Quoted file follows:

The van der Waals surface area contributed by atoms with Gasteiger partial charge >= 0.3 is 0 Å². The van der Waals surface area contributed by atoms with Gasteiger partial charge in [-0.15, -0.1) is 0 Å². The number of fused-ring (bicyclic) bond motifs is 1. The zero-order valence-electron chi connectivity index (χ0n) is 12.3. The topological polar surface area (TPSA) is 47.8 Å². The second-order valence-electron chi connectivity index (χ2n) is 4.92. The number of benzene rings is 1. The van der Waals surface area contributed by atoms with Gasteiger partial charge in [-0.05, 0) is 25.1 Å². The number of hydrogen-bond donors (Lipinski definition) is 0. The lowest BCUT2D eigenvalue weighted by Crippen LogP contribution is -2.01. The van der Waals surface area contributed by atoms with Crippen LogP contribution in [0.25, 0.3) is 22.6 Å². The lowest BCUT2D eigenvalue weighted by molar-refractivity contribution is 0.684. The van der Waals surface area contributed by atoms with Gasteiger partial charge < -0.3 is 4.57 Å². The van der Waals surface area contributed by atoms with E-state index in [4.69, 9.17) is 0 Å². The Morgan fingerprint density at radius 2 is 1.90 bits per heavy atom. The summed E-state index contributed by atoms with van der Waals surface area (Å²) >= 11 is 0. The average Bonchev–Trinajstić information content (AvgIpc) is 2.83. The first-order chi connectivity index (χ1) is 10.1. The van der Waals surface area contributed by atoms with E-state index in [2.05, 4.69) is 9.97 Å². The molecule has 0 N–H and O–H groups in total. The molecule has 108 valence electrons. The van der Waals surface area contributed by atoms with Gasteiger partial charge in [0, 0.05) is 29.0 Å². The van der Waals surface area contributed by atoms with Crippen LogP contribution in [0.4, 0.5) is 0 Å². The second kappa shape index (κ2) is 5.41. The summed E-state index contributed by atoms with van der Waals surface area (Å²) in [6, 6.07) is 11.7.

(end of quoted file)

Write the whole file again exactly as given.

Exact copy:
The van der Waals surface area contributed by atoms with Gasteiger partial charge >= 0.3 is 0 Å². The van der Waals surface area contributed by atoms with Gasteiger partial charge in [-0.15, -0.1) is 0 Å². The number of fused-ring (bicyclic) bond motifs is 1. The zero-order valence-electron chi connectivity index (χ0n) is 12.3. The topological polar surface area (TPSA) is 47.8 Å². The second-order valence-electron chi connectivity index (χ2n) is 4.92. The number of benzene rings is 1. The van der Waals surface area contributed by atoms with Gasteiger partial charge in [-0.05, 0) is 25.1 Å². The number of hydrogen-bond donors (Lipinski definition) is 0. The lowest BCUT2D eigenvalue weighted by Crippen LogP contribution is -2.01. The van der Waals surface area contributed by atoms with Crippen LogP contribution in [0.25, 0.3) is 22.6 Å². The lowest BCUT2D eigenvalue weighted by molar-refractivity contribution is 0.684. The van der Waals surface area contributed by atoms with Gasteiger partial charge < -0.3 is 4.57 Å². The van der Waals surface area contributed by atoms with E-state index in [4.69, 9.17) is 0 Å². The Morgan fingerprint density at radius 2 is 1.90 bits per heavy atom. The summed E-state index contributed by atoms with van der Waals surface area (Å²) >= 11 is 0. The average Bonchev–Trinajstić information content (AvgIpc) is 2.83. The first-order chi connectivity index (χ1) is 10.1. The van der Waals surface area contributed by atoms with E-state index in [2.05, 4.69) is 9.97 Å². The molecule has 0 N–H and O–H groups in total. The molecule has 108 valence electrons. The van der Waals surface area contributed by atoms with Gasteiger partial charge in [0, 0.05) is 29.0 Å². The van der Waals surface area contributed by atoms with Crippen LogP contribution in [0.4, 0.5) is 0 Å². The second kappa shape index (κ2) is 5.41. The summed E-state index contributed by atoms with van der Waals surface area (Å²) in [6, 6.07) is 11.7.